The Tennessee Three are Back in the House


Image courtesy of USA Today

By David Moretti

After being ousted by GOP lawmakers, Tennessee state representatives Justin J. Pearson and Justin Jones have been reinstated to the Tennessee House of Representatives. 

The two black lawmakers had been ousted by the Republican-controlled Tennessee house for participating in a protest on the chamber floor following a shooting at the Covenant School. The protest called for stricter gun control legislation, which the Tennessee state legislature strictly opposed.

Along with Pearson and Jones, another Democratic representative, Gloria Johnson, participated in the floor protest but narrowly avoided expulsion in the days after the demonstration. 

Justin Jones was the first representative to be reinstated following the demonstration. In a unanimous vote, the Nashville city council voted to reappoint Jones to the seat he once held, and protesters marched alongside him back into the House.

While marching, those alongside Jones chanted, “Whose House? Our House.” Upon his entrance back into the chamber, his fellow Democratic representative Antonio Parkinson introduced him as “our newest member.”Jones was also met with cheers during his march and subsequent entrance. 

While standing on the steps of the state Capitol, Jones said, “Today we are sending a resounding message that democracy will not be killed in the comfort of silence. Today we send a clear message to Speaker Cameron Sexton that the people will not allow his crimes against democracy to happen without challenge.”

Pearson was the second lawmaker to be reinstated following his expulsion after the Shelby Board of Commissioners voted to reappoint him to his original seat. Before this vote, the Board also voted to suspend a rule requiring a waiting period before confirming Pearson to the House.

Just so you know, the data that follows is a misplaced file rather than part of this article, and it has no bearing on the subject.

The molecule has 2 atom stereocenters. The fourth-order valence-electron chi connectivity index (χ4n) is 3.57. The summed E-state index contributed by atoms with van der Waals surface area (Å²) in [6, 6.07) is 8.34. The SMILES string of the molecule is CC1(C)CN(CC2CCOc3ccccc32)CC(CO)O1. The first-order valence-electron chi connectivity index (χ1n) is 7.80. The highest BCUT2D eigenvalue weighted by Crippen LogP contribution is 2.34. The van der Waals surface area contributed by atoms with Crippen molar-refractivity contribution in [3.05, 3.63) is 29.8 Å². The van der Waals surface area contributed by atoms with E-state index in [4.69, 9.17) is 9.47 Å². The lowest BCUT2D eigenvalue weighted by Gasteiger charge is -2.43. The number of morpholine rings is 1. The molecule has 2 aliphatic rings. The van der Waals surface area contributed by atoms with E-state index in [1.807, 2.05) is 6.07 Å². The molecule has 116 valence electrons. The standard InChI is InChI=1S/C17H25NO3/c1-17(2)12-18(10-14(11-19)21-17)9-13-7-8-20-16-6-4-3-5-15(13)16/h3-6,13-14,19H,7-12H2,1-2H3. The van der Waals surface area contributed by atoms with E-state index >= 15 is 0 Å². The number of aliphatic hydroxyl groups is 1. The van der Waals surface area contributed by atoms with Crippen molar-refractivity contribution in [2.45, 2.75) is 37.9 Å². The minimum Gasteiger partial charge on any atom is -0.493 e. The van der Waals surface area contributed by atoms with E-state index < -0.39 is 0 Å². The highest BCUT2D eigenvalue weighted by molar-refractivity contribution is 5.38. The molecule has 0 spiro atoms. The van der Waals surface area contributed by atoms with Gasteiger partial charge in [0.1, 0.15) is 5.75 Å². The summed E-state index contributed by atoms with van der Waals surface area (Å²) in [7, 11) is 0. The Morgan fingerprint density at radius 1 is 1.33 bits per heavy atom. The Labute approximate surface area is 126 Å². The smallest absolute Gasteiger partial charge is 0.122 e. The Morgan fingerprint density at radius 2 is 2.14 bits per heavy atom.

“You can’t expel our voice and you sure can’t expel our fight. We look forward to continuing to fight, continuing to advocate,” said Pearson to a cheering crowd following the meeting where he was reinstated.

Pearson told the crowd in another call to make change within the Tennessee legislature, “The status quo needs changing, and the status quo needs you.”

On April 9, following the shooting, Pearson said, “The Republican-led supermajority of the Tennessee General Assembly sought to have a political lynching of three of its members because we spoke out of turn against the status quo of the government, after the tragic deaths of six people in the shooting at The Covenant School in Nashville.”

Rep.  Johnson, a white woman, was noticeably not expelled following this demonstration, a fact that was mentioned by Jones and Pearson and added to the tension surrounding the expulsions.

Justin Jones has stated that he will file the 15 bills he is allowed to put forward soon after his reinstatement. “Every one of those bills are going to have to do with common sense guns laws,” he said. “Every single one of those bills going to have to do with that, because that’s what these young people are begging us to do.”

The expulsion and reinstatement of these two lawmakers show the growing divide in local and state governments between the increasingly far-right GOP and the younger generation of Democrats.

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